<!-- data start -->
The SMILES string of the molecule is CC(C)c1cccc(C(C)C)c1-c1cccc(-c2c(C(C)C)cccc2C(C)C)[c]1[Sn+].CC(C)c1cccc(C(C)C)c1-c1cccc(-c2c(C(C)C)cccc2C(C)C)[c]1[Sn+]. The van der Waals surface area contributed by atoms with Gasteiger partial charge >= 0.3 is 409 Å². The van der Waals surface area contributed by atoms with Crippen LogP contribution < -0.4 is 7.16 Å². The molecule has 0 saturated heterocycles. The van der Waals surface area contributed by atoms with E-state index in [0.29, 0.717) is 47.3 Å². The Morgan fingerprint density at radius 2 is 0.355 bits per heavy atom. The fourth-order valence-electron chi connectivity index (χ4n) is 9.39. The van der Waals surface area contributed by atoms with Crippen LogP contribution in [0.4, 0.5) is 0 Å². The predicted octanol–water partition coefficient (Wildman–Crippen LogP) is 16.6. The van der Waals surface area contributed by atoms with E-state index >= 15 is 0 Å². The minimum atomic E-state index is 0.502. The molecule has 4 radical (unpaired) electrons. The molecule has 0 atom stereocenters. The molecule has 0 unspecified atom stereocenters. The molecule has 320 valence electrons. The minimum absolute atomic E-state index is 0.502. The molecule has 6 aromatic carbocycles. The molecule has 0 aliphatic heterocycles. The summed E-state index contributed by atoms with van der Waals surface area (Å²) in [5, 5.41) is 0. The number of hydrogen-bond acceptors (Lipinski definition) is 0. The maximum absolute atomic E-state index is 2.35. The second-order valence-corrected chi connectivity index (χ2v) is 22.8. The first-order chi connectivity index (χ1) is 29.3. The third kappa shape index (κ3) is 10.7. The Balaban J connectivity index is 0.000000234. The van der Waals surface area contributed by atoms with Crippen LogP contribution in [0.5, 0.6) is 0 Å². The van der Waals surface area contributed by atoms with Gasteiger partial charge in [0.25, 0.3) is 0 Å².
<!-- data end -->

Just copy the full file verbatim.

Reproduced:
The SMILES string of the molecule is CC(C)c1cccc(C(C)C)c1-c1cccc(-c2c(C(C)C)cccc2C(C)C)[c]1[Sn+].CC(C)c1cccc(C(C)C)c1-c1cccc(-c2c(C(C)C)cccc2C(C)C)[c]1[Sn+]. The van der Waals surface area contributed by atoms with Gasteiger partial charge >= 0.3 is 409 Å². The van der Waals surface area contributed by atoms with Crippen LogP contribution < -0.4 is 7.16 Å². The molecule has 0 saturated heterocycles. The van der Waals surface area contributed by atoms with E-state index in [0.29, 0.717) is 47.3 Å². The Morgan fingerprint density at radius 2 is 0.355 bits per heavy atom. The fourth-order valence-electron chi connectivity index (χ4n) is 9.39. The van der Waals surface area contributed by atoms with Crippen LogP contribution in [0.4, 0.5) is 0 Å². The predicted octanol–water partition coefficient (Wildman–Crippen LogP) is 16.6. The van der Waals surface area contributed by atoms with E-state index >= 15 is 0 Å². The minimum atomic E-state index is 0.502. The molecule has 4 radical (unpaired) electrons. The molecule has 0 atom stereocenters. The molecule has 0 unspecified atom stereocenters. The molecule has 320 valence electrons. The minimum absolute atomic E-state index is 0.502. The molecule has 6 aromatic carbocycles. The molecule has 0 aliphatic heterocycles. The summed E-state index contributed by atoms with van der Waals surface area (Å²) in [5, 5.41) is 0. The number of hydrogen-bond acceptors (Lipinski definition) is 0. The maximum absolute atomic E-state index is 2.35. The second-order valence-corrected chi connectivity index (χ2v) is 22.8. The first-order chi connectivity index (χ1) is 29.3. The third kappa shape index (κ3) is 10.7. The Balaban J connectivity index is 0.000000234. The van der Waals surface area contributed by atoms with Crippen LogP contribution in [0.5, 0.6) is 0 Å². The van der Waals surface area contributed by atoms with Gasteiger partial charge in [0.25, 0.3) is 0 Å².